Fisk v. ReddingAnnotate this Case
In this public nuisance action, the Supreme Court reversed the judgment of the Appellate Court concluding that the trial court abused its discretion when it denied Plaintiff's motion to set aside the verdict due to an alleged fatal inconsistency between two special interrogatories, holding that the jury's answers to the two special interrogatories were not inconsistent.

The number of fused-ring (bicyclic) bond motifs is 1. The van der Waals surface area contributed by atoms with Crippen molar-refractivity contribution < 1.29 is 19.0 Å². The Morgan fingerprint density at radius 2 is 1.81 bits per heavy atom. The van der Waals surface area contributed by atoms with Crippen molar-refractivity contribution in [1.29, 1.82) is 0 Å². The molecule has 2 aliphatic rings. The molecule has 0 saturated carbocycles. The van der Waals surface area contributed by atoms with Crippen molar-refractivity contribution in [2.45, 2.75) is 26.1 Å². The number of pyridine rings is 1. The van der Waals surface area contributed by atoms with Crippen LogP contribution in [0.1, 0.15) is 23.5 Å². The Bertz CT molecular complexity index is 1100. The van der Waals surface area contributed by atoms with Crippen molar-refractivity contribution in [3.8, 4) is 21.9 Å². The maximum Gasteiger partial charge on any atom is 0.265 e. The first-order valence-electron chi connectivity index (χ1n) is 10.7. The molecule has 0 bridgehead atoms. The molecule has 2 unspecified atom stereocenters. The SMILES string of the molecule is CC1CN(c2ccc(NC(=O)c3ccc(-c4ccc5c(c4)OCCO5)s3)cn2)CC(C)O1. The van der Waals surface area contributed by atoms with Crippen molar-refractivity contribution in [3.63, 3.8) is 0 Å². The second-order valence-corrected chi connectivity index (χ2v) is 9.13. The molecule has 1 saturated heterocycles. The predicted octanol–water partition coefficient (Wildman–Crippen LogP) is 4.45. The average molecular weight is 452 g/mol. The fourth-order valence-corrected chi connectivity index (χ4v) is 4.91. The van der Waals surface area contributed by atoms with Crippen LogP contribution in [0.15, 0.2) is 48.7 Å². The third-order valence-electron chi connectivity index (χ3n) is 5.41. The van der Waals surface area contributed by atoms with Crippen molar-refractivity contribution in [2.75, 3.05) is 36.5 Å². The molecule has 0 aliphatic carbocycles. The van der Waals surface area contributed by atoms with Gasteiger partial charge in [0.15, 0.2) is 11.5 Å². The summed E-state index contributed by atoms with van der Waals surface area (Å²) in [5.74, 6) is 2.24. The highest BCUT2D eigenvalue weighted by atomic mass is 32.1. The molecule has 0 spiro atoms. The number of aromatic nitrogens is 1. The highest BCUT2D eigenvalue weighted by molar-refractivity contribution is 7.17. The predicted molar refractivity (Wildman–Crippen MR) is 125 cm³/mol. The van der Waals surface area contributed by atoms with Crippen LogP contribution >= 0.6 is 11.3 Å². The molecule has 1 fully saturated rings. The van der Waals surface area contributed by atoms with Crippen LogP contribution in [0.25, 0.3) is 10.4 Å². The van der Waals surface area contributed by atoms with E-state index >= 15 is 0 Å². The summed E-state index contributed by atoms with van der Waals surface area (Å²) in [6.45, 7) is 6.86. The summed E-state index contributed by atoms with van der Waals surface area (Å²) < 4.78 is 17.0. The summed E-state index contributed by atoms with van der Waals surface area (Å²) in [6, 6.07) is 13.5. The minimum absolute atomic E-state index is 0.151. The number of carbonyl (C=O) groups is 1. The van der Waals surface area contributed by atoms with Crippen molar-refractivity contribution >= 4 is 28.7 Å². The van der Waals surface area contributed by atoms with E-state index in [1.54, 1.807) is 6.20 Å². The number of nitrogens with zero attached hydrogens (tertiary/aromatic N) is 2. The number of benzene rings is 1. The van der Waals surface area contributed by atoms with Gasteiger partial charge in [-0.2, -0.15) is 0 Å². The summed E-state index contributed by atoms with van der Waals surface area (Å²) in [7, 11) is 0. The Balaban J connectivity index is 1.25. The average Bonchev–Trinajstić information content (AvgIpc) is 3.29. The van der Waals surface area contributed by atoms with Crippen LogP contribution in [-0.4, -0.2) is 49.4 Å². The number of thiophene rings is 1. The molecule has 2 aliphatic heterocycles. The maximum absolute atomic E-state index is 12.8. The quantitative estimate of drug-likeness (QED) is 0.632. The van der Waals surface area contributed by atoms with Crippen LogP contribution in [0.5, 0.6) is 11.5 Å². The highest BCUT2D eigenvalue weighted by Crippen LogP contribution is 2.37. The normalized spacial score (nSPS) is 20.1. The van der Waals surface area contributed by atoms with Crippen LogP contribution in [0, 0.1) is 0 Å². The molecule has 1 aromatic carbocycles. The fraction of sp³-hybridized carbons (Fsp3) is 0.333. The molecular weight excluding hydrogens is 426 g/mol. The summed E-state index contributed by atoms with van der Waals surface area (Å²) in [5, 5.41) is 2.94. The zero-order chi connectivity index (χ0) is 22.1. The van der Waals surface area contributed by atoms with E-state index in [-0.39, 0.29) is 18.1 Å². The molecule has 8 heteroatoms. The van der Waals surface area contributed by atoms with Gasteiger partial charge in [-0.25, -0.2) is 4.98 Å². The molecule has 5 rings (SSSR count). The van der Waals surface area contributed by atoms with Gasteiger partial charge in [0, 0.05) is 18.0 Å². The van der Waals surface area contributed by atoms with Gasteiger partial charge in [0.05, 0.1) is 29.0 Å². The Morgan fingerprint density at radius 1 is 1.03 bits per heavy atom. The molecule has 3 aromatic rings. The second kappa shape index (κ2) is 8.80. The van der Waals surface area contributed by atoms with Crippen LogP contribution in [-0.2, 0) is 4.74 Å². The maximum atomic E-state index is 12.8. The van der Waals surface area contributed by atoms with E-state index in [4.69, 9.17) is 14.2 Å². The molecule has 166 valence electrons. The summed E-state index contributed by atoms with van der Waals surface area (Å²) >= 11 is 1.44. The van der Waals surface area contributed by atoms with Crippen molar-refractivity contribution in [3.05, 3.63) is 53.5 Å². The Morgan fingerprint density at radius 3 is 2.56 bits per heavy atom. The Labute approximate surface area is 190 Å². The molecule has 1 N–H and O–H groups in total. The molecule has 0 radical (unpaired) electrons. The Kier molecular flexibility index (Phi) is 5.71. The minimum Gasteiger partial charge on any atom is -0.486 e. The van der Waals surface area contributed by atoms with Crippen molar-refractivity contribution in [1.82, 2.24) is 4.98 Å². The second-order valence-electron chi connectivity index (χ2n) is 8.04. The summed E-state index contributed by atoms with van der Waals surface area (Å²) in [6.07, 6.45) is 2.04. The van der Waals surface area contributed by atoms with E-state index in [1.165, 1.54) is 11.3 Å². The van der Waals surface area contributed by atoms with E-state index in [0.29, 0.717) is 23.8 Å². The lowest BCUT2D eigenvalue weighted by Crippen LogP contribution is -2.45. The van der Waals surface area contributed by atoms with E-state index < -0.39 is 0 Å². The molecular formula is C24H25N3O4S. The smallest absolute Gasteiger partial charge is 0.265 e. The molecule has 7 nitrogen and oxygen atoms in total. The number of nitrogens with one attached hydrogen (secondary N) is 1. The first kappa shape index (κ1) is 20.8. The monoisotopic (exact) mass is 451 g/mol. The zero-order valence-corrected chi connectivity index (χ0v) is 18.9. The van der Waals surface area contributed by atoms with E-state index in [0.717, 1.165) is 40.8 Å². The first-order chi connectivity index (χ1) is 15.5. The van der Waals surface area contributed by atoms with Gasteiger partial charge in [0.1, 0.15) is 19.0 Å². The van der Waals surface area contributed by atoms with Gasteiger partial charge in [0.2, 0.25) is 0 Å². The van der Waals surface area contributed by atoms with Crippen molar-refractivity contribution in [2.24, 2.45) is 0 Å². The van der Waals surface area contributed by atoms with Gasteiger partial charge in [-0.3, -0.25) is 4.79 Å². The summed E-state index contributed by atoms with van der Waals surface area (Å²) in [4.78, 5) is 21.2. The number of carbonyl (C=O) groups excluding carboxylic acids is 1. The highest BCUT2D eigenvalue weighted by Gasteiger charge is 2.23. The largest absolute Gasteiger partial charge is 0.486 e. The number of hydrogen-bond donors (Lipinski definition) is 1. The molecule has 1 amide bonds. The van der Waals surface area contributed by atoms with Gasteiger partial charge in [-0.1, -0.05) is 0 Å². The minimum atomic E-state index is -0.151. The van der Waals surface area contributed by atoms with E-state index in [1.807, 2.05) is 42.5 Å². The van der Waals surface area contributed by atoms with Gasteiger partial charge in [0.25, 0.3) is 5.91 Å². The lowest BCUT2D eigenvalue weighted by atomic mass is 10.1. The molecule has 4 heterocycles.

Plaintiff alleged that the Town of Redding should have guarded a specific retaining wall located outside of a local pub by a fancy and that the absence of a fence constituted an absolute public nuisance and caused him to sustain personal injuries. The trial court rendered judgment in favor of Defendant. The Appellate Court reversed, concluding that the jury's response to the first special interrogatory - that the unfenced retaining wall was inherently dangerous - was fatally inconsistent with the jury's response to the third special interrogatory - that the Town's use of the land was reasonable. The Supreme Court reversed, holding that the jury's answers to the first and third special interrogatories could be harmonized in light of established nuisance jurisprudence.